20. The Pneumoconiosis etc. (Workers' Compensation) (Payment of Claims) (Amendment) (Northern Ireland) Regulations 2007

    Energy Technology Data Exchange (ETDEWEB)

    NONE

    2007-03-29

    Under the Pneumoconiosis etc. (Workers' Compensation) Act (Northern Ireland) 1979 ('the Order') lump sum payments may be made to certain persons disabled by a disease to which the Order applies, or to dependants of persons who were so disabled immediately before they died. These Regulations further amend the Pneumoconiosis etc. (Workers' Compensation) (Payment of Claims) Regulations (Northern Ireland) 1988 so as to increase the amounts payable under the Order. The increase in each case is 3.6 per cent, rounded up or down to the nearest one pound as appropriate. The diseases to which the Order applies are pneumoconiosis, byssinosis, diffuse mesothelioma, primary carcinoma of the lung (where accompanied by asbestosis or diffuse pleural thickening) and diffuse pleural thickening. A full regulatory impact assessment has not been produced for this instrument as it has no impact on the costs of business, charities or voluntary bodies.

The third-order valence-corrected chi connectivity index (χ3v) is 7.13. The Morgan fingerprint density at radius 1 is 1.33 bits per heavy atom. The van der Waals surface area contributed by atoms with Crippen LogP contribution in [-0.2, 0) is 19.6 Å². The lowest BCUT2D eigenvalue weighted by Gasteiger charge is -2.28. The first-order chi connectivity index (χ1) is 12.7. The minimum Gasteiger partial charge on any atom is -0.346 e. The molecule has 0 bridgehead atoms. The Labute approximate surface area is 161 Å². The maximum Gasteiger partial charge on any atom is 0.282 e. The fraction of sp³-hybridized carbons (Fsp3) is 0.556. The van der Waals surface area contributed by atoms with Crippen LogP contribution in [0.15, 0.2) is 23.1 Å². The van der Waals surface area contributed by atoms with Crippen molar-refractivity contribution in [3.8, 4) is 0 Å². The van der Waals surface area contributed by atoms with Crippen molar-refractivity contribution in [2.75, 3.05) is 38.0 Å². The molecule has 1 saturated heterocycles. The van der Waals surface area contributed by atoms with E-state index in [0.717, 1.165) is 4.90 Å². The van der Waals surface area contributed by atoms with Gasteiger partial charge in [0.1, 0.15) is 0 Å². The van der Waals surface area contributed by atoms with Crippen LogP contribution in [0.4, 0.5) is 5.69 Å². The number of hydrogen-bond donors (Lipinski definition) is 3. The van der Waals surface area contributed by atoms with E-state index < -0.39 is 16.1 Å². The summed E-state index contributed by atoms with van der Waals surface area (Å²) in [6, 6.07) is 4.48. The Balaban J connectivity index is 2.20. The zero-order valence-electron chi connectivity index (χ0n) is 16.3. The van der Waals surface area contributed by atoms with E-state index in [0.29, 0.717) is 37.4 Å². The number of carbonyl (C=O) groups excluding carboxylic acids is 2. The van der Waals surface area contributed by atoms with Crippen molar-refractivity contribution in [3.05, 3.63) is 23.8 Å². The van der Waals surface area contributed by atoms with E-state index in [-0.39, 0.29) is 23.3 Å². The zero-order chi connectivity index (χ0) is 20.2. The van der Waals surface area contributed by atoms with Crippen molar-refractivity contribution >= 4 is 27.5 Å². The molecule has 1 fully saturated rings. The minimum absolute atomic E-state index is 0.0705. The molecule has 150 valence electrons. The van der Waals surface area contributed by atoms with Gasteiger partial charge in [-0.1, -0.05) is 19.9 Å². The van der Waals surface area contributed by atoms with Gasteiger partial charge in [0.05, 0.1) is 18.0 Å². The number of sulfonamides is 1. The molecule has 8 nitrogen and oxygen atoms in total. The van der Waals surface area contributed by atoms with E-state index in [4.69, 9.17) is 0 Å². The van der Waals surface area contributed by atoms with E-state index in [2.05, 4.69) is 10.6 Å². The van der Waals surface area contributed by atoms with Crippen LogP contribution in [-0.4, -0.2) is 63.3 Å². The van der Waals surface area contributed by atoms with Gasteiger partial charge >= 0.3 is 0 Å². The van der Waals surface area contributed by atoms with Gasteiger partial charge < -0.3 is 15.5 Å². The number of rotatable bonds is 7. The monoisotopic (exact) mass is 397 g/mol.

1. The Pneumoconiosis etc. (Workers' Compensation) (Payment of Claims) (Amendment) Regulations 2006

    Energy Technology Data Exchange (ETDEWEB)

    NONE

    2006-03-23

    Under the Pneumoconiosis etc. (Workers' Compensation) Act 1979 'the Act' lump sum payments may be made to certain persons disabled by a disease to which the Act applies, or to dependants of persons who were so disabled immediately before they died. These Regulations amend the Pneumoconiosis etc. (Workers' Compensation) (Payment of Claims) Regulations 1988, so as to increase the amount payable under the Act. The increase in each case is 2.7 per cent, rounded up or down to the nearest one pound as appropriate. The diseases to which the Act applies are pneumoconiosis, byssinosis, diffuse mesothelioma, primary carcinoma of the lung (where accompanied by asbestosis or diffuse pleural thickening) and diffuse pleural thickening. A full regulatory impact assessment has not been produced for this instrument as it has no impact on the cost of business.